Our 2019 Accelerator Recap
Read more about our 2019 program.

2019 Recap

Betsy Hoover   /  

A few weeks ago, Google rolled out sweeping changes to political advertising on their platform. The changes were (understandably) met with angst from campaigns and causes across the political spectrum. Google is one of the few dominant platforms for political ad buying and even small changes have dramatic effects on organizations as well as tech companies operating in the space. 

These changes are not small. As a result, political organizations and technology companies in our portfolio will need to change their ads strategy mid-cycle. The hyper-targeted, segmented approach to digital media that progressives have relied on for cycles becomes almost obsolete the moment the new policy goes into action. Micro-targeting has been a strength of digital media programs for a decade now – and digital strategists have already fought the budget battles to get what they need to run that strategy in 2020. Changing strategies now, far from what people were planning on, is undeniably complicated. 

But when we look at the implications of these changes long term, we see something different. These changes pave the way for a new approach to digital media – one that might actually make us stronger. 

  1. Content wins. Under these new rules, authentic, resonant content is going to win more eyeballs, hearts and minds than dollars actually can. Now that retargeting is no longer an option, campaigners need to create content captivating enough that people pay attention and take action the first time. This rewards investment in creative talent, better assets, and more compelling images. Campaigns will need to think more about how they engage their audience rather than what budget they put behind it. As a result, more voters will engage in politics because they are passionate to do so. 
  2. Focus on relationships. If we can no longer use dollars to target people based on affinity, we need to rely on personal outreach to individuals and communities to talk directly with our target voters. This is a great outcome. We know that contact from someone you trust is exponentially more effective than outreach from an organization or a stranger. However, building the muscle memory for that type of engagement takes investment. Anything that encourages campaigns to invest more in the relationships that already exist between people will undoubtedly result in more efficient communications strategies long term.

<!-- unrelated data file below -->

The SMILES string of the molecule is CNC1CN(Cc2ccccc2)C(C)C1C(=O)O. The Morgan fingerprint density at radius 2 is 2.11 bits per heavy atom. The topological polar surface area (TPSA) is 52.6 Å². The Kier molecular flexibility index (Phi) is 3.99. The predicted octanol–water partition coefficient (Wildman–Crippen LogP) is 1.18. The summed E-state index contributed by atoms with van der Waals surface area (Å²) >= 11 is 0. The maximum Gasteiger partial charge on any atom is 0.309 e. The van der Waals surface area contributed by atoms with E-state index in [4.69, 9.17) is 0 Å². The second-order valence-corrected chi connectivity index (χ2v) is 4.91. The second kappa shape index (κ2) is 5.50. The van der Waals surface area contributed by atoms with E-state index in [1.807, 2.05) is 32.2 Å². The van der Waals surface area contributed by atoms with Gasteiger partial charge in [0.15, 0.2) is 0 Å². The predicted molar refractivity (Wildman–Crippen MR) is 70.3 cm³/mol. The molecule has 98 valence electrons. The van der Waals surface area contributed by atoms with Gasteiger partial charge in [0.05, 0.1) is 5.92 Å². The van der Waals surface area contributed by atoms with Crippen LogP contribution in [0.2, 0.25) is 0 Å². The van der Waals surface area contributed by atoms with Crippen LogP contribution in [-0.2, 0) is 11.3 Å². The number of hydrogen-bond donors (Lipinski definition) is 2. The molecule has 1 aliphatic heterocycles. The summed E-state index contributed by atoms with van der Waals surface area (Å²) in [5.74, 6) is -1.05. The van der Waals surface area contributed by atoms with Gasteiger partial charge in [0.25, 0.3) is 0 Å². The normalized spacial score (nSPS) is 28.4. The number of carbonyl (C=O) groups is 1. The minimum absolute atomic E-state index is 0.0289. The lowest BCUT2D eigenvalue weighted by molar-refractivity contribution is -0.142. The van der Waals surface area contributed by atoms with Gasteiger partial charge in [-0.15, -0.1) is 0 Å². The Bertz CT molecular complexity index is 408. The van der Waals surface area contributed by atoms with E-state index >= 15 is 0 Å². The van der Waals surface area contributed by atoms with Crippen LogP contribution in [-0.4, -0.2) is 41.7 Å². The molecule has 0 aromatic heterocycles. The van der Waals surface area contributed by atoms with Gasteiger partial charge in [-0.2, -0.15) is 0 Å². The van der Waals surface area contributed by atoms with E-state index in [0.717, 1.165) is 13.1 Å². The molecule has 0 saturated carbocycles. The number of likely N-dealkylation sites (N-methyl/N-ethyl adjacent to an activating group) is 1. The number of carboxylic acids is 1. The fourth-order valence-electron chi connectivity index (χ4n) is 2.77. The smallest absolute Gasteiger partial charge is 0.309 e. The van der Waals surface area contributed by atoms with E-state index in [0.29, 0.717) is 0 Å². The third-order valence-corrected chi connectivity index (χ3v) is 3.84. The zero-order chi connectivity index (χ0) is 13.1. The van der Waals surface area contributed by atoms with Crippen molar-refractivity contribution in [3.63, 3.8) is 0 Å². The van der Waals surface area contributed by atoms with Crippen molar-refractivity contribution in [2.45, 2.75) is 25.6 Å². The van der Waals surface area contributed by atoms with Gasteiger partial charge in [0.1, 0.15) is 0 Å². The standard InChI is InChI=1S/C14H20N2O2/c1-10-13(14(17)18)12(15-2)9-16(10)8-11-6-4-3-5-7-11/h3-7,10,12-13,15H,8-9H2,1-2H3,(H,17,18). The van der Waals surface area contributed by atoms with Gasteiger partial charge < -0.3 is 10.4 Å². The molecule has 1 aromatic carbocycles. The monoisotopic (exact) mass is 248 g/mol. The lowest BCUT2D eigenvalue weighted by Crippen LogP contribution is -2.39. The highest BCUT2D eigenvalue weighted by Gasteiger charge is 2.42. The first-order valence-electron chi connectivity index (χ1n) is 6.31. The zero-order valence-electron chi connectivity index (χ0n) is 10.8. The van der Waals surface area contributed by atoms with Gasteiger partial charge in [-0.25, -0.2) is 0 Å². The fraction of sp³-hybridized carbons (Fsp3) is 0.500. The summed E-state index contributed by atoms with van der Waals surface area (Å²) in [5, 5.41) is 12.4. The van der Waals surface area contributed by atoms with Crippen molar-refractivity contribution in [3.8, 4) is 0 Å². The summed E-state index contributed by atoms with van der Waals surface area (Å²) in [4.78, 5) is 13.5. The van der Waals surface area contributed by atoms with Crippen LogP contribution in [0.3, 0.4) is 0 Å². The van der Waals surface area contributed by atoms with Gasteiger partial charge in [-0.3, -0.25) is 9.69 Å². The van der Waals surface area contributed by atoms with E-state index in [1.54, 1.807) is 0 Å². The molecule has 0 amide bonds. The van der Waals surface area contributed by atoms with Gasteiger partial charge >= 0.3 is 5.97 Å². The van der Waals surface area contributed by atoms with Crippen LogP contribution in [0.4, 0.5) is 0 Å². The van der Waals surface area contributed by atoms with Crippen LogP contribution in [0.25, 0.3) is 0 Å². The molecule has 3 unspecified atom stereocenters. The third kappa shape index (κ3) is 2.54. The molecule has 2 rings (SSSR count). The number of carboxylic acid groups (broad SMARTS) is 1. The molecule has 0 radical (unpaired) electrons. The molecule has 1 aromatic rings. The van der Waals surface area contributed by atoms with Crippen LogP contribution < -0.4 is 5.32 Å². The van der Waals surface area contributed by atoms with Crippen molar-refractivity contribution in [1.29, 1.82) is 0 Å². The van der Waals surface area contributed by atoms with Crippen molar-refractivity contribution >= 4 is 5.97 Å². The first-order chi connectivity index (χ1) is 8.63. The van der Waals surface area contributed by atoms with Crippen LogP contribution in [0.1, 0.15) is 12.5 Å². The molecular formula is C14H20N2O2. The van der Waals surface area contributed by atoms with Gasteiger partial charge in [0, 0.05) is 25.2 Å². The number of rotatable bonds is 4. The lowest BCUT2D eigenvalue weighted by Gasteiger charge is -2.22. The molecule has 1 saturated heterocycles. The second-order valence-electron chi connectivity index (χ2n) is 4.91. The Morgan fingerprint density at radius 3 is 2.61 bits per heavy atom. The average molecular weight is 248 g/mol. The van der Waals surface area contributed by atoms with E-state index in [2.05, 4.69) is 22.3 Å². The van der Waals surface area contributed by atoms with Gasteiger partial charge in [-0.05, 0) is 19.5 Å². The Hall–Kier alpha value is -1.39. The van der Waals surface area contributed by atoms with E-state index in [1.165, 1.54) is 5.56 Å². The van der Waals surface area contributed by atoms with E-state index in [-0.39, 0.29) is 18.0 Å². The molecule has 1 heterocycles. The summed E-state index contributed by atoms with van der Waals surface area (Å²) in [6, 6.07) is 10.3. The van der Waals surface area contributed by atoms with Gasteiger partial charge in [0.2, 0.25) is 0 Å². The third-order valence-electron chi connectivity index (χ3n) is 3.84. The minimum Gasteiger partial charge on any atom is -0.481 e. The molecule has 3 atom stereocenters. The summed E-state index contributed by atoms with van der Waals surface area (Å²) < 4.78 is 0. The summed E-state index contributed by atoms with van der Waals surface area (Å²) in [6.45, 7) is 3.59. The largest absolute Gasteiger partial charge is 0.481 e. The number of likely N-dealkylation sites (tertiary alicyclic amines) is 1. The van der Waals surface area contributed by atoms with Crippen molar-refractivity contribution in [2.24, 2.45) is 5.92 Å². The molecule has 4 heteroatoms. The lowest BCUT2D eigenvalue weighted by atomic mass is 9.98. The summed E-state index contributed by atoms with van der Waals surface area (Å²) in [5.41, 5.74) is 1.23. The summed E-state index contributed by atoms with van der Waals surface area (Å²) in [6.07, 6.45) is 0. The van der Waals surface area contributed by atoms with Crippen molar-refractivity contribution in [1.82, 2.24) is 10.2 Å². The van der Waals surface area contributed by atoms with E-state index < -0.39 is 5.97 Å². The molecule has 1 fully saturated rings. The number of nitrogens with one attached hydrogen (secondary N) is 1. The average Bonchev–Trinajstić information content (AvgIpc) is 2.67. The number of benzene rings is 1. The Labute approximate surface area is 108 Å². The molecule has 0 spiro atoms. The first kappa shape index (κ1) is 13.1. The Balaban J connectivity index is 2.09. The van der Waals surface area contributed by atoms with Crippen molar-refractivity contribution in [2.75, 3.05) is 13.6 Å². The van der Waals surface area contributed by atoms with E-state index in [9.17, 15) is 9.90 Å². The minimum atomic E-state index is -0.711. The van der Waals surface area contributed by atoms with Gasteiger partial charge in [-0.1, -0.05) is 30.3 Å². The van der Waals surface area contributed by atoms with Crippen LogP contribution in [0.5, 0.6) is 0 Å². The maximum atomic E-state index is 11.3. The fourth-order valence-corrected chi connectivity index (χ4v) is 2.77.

3. Digital = TV. In today’s media landscape, digital is a channel for mass communication that moves the opinion of the public at large. This is not how campaigns currently treat digital advertising. We think of digital as a path to niche targeting as opposed to TV which is still thought of as a tool to move the masses. Budgets, staffing, and message development remain oriented around television. These changes nullify that approach. If you want to spend money on Google, you will use it to reach the masses – the 2 billion people on YouTube everyday. The 60% of American adults who get their news primarily online. These changes could ultimately result in campaigns spending more money online and put digital media on the forefront of a communications strategy – more effectively reaching people where they are. Online. 

Changing program and strategy mid-stream causes inefficiency and frustration – for both tech companies and digital strategists alike. But if we take a minute to step back and look a little further down the line, we see a chance for more effective, culturally competent, robust digital programs that can carry us into the next phase of political communication. Digital strategists can agree that being digital first is better for the American public and for the political industry. These massive changes from a few large platforms might be the spark that actually gets us there.

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